So what would Measure EE cost you?
If you own a 1,500-square foot house you’ll pay about $240 a year; twice as much for a house twice that size. About 80% of the revenue would come from commercial, industrial and apartment building owners who might pass the added cost to customers and renters.
Chamber of Commerce President Maria Salinas issued statements criticizing EE for various reasons, including concerns about whether “the funding sought will actually make it to the classroom.” Unsurprisingly, the chamber would have preferred a flat fee per parcel rather than one based on square footage.
“Cry me a river,” Beutner said, imagining a skyscraper owner with a million square feet of floor space who would have to pay a $160,000 parcel tax.
Another opponent of Measure EE is the Howard Jarvis Taxpayers Assn. That’s the current incarnation of the movement that brought us Proposition 13, which undercut school funding. California has fallen into the bottom tier of national funding per student when you factor in the cost of living, even while homeowners and commercial property owners have enjoyed strict limits on property tax increases for years.
So in climbing into bed with Jarvis, as the L.A. Chamber has done while complaining about a lack of equity in the structure of Measure EE, it’s not hard to see how the word “reprehensible” popped into Caputo-Pearl’s head.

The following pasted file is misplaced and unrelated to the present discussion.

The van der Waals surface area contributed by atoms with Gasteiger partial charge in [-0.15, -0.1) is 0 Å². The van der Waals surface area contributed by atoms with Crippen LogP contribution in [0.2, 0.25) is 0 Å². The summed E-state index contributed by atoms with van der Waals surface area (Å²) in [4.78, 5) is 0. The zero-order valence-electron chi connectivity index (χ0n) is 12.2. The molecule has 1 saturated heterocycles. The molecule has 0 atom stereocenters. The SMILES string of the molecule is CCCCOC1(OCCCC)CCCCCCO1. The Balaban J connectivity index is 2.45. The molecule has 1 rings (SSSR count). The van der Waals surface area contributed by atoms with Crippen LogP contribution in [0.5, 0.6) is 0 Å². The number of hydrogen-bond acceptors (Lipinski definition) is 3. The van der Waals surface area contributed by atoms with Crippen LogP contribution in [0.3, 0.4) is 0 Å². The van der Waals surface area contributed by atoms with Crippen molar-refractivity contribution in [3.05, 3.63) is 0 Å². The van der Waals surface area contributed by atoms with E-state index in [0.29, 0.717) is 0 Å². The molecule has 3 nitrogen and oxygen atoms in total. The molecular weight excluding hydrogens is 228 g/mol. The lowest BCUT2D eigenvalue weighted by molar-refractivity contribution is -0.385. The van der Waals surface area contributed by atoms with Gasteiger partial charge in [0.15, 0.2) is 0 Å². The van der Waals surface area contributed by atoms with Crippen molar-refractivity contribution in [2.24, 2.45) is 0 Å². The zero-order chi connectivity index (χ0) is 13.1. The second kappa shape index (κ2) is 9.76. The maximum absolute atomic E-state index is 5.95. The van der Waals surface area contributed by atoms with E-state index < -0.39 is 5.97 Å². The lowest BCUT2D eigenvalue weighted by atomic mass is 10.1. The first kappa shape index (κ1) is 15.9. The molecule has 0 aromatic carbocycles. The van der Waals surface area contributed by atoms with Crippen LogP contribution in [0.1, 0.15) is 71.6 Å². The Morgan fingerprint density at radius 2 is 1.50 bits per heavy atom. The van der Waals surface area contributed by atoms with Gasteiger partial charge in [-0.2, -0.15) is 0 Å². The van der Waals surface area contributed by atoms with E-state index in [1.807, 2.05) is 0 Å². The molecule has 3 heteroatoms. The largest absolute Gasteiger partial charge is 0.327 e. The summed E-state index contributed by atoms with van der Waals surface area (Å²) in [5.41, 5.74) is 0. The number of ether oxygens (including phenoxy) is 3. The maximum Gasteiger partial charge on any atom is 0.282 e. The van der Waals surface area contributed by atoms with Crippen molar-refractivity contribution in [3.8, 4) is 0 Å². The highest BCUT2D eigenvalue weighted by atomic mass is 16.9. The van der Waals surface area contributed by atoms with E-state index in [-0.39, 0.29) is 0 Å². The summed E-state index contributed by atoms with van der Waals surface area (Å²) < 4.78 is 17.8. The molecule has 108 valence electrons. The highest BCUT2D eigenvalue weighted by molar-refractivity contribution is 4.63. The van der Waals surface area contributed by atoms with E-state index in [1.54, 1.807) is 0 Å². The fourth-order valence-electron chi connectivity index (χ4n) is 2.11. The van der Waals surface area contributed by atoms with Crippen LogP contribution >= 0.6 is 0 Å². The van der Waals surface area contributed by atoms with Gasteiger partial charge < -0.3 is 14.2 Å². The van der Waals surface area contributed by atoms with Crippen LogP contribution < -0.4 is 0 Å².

In the Saturn library, Beutner took a napkin and wrote the names of some cities that have taxed themselves to help support local schools: Oakland, San Francisco, Santa Monica, Torrance.
Then he drew a curve and wrote New York City and Boston at one end, with a 23 for the thousands of dollars they spend per pupil. At the other end were Los Angeles, Mississippi and Alabama, where he wrote 16.
“One of the biggest outcomes of the strike was the awareness that we’re 44th out of 50” in per-pupil funding, said Caputo-Pearl, who thinks the momentum of the strike will carry into next week.
Beutner noted that while the chamber is opposed, business titans, nonprofit executives and university leaders have endorsed EE. Russell Goldsmith, chairman of City National Bank and head of the Los Angeles Coalition for the Economy & Jobs, said Tuesday in a statement that EE “will help to close the funding shortfalls facing the district and give … Beutner and the school board time to implement much-needed reform.”
“There are plenty of business leaders supporting EE who get it, and understand that in fact investing in public schools is good for business,” said Caputo-Pearl.
Voters need to ask themselves what happens if Measure EE goes down. Will decades-old buildings deteriorate further, will layoffs be unavoidable, will the students who get a cut-rate education end up costing us more as adults than they contribute?
Measure EE needs two-thirds approval to pass, and that’s a high bar. The turnout was great in January, though, when supporters of teachers and students marched downtown.
On Tuesday they need to march to the polls.